Things to Bring

You'll want to wear yoga-type clothing and fitted leggings, with layers that you can easily take on and off while giving and receiving.


A Pen and highlighter for the classroom part of the workshop.


Sarga Bodywork workshops require that you print your manual at home to bring with you to class. DeepFeet Bar Therapy workshops will have a printed manual for you when you arrive to class on Day 1.


Lunch. We have a full kitchen to refrigerate, warm-up, cook, etc. There are several restaurants less than a mile away, as well.


Plenty of snacks. Your blood sugar will spike between giving and receiving bodywork.


Water bottle. We have reverse-osmosis water at the studio.


Flip Flops without any fabric that can be sanitized between treatments. 

Linen requirements differ for every workshop. Please refer to the class email you will receive for the specific workshop you are registered for.



Foot bath

Foot Care



Make sure your toenails are short and filed.

Use a Foot File to soften the skin on your heels. You can test the softness of your feet on the inside of your forearm.

Take off your shoes and go Barefoot! Play around with different things that you wouldn't normally touch.

Try massaging one foot with the other, listening to what both of your feet are feeling.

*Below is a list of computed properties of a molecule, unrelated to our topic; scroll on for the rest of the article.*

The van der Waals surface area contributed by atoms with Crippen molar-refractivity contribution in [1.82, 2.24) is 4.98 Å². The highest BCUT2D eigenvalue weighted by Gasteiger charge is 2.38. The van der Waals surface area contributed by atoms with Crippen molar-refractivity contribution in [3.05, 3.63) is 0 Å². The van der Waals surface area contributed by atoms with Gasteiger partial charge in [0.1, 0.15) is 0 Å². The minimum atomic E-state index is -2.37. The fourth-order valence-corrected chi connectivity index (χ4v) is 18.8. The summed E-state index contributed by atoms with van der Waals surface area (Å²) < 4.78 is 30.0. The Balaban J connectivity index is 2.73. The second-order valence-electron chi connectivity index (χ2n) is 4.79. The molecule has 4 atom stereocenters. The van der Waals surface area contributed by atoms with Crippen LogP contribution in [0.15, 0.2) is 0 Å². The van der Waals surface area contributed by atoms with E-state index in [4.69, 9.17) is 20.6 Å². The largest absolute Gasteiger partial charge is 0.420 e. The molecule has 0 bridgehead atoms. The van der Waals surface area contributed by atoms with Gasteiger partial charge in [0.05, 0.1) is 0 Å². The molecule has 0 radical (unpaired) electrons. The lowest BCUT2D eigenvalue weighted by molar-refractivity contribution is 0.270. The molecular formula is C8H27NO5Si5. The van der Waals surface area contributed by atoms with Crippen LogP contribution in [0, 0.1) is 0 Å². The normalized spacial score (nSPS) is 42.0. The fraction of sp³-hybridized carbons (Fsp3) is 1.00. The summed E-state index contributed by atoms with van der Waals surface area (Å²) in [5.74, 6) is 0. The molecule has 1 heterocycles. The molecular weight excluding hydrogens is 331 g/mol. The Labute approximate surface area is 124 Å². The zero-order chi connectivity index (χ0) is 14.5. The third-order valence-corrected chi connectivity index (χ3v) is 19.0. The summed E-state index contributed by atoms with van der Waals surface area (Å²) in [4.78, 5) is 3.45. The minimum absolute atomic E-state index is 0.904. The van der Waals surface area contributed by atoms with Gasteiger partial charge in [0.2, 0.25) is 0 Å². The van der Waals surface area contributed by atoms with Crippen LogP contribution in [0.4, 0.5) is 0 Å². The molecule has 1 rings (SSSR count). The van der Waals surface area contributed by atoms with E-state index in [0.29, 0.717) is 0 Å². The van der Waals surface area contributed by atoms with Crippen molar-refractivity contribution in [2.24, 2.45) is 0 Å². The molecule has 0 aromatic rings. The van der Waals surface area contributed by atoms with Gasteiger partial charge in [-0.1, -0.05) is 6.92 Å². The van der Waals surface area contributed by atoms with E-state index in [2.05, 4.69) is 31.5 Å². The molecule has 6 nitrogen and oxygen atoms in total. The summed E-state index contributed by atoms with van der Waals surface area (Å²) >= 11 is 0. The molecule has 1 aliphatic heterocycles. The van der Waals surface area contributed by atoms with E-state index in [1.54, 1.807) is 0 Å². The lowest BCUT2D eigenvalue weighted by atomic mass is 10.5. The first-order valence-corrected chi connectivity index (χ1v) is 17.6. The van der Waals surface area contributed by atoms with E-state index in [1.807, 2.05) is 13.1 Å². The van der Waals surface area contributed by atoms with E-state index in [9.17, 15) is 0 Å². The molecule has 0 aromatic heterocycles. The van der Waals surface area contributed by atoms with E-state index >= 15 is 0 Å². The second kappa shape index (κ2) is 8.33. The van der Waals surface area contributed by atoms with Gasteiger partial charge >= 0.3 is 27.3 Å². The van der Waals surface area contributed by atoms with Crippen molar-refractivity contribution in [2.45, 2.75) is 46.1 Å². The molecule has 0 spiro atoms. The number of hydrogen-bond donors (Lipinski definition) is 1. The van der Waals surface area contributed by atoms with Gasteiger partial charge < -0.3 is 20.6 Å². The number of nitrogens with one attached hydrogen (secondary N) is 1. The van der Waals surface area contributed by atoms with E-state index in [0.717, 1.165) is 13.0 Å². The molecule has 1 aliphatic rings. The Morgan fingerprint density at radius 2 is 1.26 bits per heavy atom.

Flexibility and Fitness




Don't be discouraged if you find yourself exhausted and a little sore after day one.  This is normal and to be expected.  You will build strength throughout your practice sessions and in your business.  Here are some helpful tips to get you going before you come to class.

  • Strengthen your core. Do what you like the best to accomplish this. Here's a video of an exercise that mimics the movement of some seated work we do in barefoot massage.

  • Strengthen your arms. We pull ourselves up frequently using upper body strength. You are going to get a fabulous workout everyday doing barefoot bodywork.

  • Stretch your calves. Some protocols are easier if we pin specific limbs as we work. Sustained dorsi-flexion of the foot is needed in order to pin rather than put weight upon the client.